"The people who have been doing utilization management haven't gone away," he said. "They are now working in a new role. Instead of wondering how they can keep something from happening, they will be asking how they can make it happen really well and as quickly as possible."
Profiling and other tools
Another managed care tactic that isn't going away is United's emphasis on practice profiling, which it started in 1997. To create a clinical practice profile, the plan analyzes billing information to compare member physicians' use of resources and compliance with medical guidelines. Under the new "care coordination" program, physicians who work with United should expect to receive even more practice profiles on everything from how often they prescribe beta blockers for heart attack patients to their use of MRIs.
Dr. Newcomer said that these profiles will be used educationally, not punitively, but many physicians—reacting to their deep distrust of health plans—are wary. While Dr. Land from Memphis likes the fact that he doesn't have to get preauthorizations for his United patients, he is circumspect about what the health plan will do with profiles of his ordering and testing behavior.
"Are they just letting us hang ourselves?" asked Dr. Land, who has not yet received a practice profile from United. "We'll do what we think is appropriate, and then they'll come back at some point and say, 'Dr. Land, we've got a year and a half of data to prove you are overutilizing resources, and we're going to boot you out of the system.' We'll just have to wait and see."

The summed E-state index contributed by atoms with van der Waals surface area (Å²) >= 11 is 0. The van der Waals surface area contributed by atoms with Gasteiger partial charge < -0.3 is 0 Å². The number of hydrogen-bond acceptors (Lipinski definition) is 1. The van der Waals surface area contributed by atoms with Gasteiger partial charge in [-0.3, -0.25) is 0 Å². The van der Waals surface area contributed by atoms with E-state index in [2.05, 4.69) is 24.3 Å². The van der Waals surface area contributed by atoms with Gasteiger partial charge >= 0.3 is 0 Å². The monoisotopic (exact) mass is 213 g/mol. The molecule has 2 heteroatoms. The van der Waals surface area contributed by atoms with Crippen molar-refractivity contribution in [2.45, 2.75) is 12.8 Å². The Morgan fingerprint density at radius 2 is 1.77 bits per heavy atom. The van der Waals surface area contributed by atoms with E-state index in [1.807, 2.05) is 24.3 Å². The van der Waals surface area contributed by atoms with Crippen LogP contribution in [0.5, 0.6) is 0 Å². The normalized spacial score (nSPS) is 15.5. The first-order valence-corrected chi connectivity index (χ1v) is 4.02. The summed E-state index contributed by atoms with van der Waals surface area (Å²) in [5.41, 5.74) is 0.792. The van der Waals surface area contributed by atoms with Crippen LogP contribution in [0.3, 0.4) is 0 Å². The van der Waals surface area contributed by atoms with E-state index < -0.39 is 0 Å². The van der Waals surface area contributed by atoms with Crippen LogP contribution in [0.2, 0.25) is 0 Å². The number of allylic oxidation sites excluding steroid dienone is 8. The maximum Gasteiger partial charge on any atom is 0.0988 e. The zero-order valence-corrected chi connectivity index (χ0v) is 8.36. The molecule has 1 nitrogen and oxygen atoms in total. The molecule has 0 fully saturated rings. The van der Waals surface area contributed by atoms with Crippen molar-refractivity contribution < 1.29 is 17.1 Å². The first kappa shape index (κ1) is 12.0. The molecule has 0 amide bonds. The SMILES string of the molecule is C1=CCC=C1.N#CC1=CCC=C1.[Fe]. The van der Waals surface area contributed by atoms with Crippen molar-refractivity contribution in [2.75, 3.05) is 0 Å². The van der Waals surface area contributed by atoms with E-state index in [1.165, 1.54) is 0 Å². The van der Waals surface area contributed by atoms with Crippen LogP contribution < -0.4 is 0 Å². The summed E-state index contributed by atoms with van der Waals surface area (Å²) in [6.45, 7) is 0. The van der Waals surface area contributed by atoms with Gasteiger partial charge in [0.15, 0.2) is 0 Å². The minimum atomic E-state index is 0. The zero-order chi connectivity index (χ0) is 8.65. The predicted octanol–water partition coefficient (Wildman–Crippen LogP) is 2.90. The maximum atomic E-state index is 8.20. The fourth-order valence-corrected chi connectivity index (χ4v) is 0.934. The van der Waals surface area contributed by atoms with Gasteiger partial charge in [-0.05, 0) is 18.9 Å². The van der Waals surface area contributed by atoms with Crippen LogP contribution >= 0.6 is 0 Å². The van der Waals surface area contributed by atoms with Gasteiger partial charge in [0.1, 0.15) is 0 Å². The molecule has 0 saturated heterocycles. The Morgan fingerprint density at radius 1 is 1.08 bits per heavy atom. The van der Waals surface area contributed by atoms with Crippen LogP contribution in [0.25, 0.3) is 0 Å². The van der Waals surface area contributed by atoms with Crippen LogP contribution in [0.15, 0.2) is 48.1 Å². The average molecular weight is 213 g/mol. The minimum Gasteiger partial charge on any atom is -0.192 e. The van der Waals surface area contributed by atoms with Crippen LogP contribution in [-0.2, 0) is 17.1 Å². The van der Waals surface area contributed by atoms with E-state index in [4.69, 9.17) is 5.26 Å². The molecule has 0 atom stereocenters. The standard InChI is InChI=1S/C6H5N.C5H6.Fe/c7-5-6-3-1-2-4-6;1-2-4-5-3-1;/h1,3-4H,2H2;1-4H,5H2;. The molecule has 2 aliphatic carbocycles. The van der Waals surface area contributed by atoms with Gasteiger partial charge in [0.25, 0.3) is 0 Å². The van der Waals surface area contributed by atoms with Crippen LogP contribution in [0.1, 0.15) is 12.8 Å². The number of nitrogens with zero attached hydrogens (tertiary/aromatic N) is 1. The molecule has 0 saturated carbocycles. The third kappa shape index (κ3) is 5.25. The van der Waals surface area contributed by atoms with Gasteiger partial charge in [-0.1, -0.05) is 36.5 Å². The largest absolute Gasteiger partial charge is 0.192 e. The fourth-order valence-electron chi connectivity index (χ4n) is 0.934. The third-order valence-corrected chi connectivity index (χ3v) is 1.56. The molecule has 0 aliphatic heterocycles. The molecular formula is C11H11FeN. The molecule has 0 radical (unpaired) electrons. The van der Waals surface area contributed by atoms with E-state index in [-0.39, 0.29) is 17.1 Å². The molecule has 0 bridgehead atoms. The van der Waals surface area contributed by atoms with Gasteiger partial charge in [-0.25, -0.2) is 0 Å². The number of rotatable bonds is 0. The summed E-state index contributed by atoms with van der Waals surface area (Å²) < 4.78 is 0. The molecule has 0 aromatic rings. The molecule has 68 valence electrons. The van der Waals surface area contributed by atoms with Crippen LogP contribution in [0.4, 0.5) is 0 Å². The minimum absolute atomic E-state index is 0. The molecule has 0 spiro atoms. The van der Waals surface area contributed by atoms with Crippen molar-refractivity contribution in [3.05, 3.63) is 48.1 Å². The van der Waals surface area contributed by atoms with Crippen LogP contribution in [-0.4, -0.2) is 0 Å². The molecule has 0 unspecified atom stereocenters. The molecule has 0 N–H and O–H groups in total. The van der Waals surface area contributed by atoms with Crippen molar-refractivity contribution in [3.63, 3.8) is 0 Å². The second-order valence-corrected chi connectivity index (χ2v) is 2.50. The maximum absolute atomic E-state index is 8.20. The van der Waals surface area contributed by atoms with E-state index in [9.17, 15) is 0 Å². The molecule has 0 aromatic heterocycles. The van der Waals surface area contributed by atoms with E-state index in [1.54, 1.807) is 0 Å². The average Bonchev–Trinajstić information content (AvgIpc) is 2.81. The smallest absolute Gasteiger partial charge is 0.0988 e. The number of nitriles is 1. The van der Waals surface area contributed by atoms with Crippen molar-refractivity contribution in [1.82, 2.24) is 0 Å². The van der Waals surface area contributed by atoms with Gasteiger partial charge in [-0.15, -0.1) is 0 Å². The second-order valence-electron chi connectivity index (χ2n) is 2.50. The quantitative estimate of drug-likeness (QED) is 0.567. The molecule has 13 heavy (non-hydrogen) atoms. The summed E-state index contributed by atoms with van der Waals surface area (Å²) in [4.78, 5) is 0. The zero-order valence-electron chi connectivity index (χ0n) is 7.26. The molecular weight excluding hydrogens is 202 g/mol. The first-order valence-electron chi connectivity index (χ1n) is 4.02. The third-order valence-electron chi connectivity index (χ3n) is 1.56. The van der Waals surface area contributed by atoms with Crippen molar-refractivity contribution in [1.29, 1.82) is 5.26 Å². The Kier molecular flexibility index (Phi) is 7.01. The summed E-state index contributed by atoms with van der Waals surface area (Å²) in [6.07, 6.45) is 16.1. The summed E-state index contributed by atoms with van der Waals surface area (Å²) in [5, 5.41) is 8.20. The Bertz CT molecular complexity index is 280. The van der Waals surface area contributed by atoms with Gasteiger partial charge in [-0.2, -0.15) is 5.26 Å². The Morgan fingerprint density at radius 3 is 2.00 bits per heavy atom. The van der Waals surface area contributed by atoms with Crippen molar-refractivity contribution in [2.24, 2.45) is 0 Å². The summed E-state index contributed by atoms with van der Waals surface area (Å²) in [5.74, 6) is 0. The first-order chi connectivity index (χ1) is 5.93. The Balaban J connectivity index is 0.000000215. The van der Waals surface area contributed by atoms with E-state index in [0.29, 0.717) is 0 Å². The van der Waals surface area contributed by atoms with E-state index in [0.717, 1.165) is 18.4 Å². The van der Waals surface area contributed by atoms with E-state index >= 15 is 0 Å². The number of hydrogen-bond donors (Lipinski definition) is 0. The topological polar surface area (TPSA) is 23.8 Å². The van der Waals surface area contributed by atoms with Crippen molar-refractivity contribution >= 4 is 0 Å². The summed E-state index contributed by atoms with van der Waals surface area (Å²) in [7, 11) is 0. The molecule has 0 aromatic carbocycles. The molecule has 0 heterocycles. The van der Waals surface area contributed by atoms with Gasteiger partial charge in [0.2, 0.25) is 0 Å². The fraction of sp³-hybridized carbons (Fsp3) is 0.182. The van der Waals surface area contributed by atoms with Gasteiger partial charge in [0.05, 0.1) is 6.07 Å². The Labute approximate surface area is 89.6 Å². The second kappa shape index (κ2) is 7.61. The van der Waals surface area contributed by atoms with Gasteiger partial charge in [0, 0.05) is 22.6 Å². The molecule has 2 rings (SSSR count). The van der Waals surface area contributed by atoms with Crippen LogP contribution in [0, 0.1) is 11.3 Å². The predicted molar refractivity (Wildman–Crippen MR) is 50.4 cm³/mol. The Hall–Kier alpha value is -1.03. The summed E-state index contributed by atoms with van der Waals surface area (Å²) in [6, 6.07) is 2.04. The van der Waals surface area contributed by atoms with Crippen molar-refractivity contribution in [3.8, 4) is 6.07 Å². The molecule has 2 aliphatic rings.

The College has expressed concern about United's use of physician profiling, arguing that profiles should not be used to drop physicians who rack up higher costs because they treat sicker populations. Health care consultant Peter Boland, president of Boland Healthcare Inc. in Berkeley, Calif., echoed the College's concerns, urging internists in particular to be apprehensive about an increased use of practice profiling. As proof, he pointed to the unwillingness of most HMOs to institute advanced methods of clinical risk adjustment so that doctors who care for sicker patients are recognized—and compensated—for the severity of their patients' illness.
"If you really want to meet physicians in a true partnership, the least you can do is adjust their reimbursement based on the severity of illness in the patient they are seeing," Mr. Boland said. "HMOs have fought this and stalled this, and you have to wonder why." Until health plans adjust their compensation plans to recognize that some physicians treat sicker populations, he said, doctors are not going to have the freedom they really need to provide the best patient care.
Alan L. Hillman, FACP, professor of medicine and health care systems at the University of Pennsylvania's Leonard David Institute of Health Economics, said that health plans should really test the impact of tools like physician profiling before implementing them. Otherwise, he said, they risk disrupting the doctor-patient relationship and creating even more turbulence in the health care system.
Other internists worry that health plans like United will introduce other back door approaches to managing care. "My take is that although insurance companies are removing the roadblocks prior to doing something—the upfront denials—they are just going to look on the back end and decide not to pay for it," said Paul A. Gitman, FACP, Governor-elect for ACP–ASIM's New York Downstate II Chapter and a member of the College's Medical Services Committee, which has been tracking efforts like United's. He worries that while patients may like the idea of putting doctors in control of decision-making, physicians may end up footing the bill for anything the insurance companies decide not to pay for afterwards.
"On the face of it," Dr. Gitman said, "I would much rather work under a system where roadblocks are not put in front of me, especially if 99% of the time, [the test, procedure or referral] is going to be approved anyway. Will they still approve the same thing retrospectively, or are they going to ratchet it down on the back end?"